Do it just like Wikipedia? Subdomain strategy
Wikipedia will have its reasons for choosing this strategy. For a globally active enterprise, there’s certainly nothing wrong with it. In your case, Tangaora.com is your only domain, so you can add country code prefixes (ch.thompson.com, de.tangaora.com and li.tangaora.com for the branches in Vaduz) to create separate sites for the different countries. It’s immediately clear to every visitor where the branch is located, the subdomains can be hosted in the respective country if necessary, no one can snatch a country-specific domain from under your nose, and the different languages and countries can be clearly separated. Disadvantage: everyday users just aren’t very fond of these types of domain names. When they look for a page in Switzerland, they would rather see .ch at the end instead of at the beginning. That’s just what they’re used to.
Dot-ch: country-specific domain strategy
You are, of course, also afraid that Tangaora Boat Rental won’t grow very fast. So you consider country-specific domains that you can build up over time, such as .ch, .li, .fr, etc. All of these are still available to your company. That’s great for you, because you can now reserve tangaora.ch, tangaora.de and tangaora.eu (for your Europe-wide business). If you operate in several countries at the same time, that’s a good strategy to pursue. It will be easier to find you in the local search results. You can also create a site modified specifically for each country (and in the local style). Steamers here, sailing yachts there and reed boots somewhere else… You’ll get lots of clicks for each country-specific site – probably even more than you would with a .com site. And this will also be rewarded by Google. Every URL is simple – and easy to remember. Local patriots (and there are plenty of them around) prefer clicking on country-specific domains. You have multiple domains that can be found far up in the rankings. And so forth. It simply works – even though link building is a bit more difficult, operating several sites is somewhat more expensive, and acquiring domains is not equally simple in all countries.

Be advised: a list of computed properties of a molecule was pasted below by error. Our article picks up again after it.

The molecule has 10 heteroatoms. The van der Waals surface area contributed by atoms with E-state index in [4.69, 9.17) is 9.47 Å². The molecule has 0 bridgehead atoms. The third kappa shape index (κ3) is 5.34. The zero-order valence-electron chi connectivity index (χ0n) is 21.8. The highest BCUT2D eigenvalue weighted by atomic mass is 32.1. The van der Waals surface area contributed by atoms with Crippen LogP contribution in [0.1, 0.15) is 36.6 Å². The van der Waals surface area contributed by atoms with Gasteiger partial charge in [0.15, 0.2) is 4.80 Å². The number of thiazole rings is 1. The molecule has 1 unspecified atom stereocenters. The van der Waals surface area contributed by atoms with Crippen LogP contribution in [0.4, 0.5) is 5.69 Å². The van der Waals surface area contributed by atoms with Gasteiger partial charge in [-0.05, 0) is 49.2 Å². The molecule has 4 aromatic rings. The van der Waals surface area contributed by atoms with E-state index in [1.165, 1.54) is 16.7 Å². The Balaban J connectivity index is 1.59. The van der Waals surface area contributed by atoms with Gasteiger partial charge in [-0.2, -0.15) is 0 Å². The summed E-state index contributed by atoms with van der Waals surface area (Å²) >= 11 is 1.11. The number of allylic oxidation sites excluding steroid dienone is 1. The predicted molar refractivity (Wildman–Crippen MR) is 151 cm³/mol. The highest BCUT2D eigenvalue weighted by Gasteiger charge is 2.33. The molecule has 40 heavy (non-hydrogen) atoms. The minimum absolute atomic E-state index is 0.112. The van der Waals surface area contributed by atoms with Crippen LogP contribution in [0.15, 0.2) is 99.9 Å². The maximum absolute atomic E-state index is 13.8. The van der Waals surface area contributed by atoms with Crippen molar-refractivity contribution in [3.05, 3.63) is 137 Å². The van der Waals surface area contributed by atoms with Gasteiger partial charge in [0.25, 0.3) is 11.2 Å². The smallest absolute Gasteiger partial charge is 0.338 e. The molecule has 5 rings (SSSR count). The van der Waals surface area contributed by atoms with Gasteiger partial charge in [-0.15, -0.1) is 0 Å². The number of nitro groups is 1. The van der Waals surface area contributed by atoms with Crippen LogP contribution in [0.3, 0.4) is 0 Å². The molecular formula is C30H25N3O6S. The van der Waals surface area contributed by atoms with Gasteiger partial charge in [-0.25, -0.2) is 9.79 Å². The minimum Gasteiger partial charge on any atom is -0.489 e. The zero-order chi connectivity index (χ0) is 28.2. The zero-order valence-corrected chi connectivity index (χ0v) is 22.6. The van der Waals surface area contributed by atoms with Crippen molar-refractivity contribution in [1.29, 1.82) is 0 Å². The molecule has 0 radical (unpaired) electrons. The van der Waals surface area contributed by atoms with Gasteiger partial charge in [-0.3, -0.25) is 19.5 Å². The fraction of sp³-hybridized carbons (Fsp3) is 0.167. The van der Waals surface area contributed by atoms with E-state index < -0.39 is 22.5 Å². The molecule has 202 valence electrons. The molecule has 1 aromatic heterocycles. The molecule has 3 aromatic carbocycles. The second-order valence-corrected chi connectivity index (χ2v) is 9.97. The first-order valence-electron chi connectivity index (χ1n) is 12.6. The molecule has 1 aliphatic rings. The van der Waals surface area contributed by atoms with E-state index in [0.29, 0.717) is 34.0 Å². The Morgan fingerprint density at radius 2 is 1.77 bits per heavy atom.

This is where things get interesting: new generic top level domains (GTLD)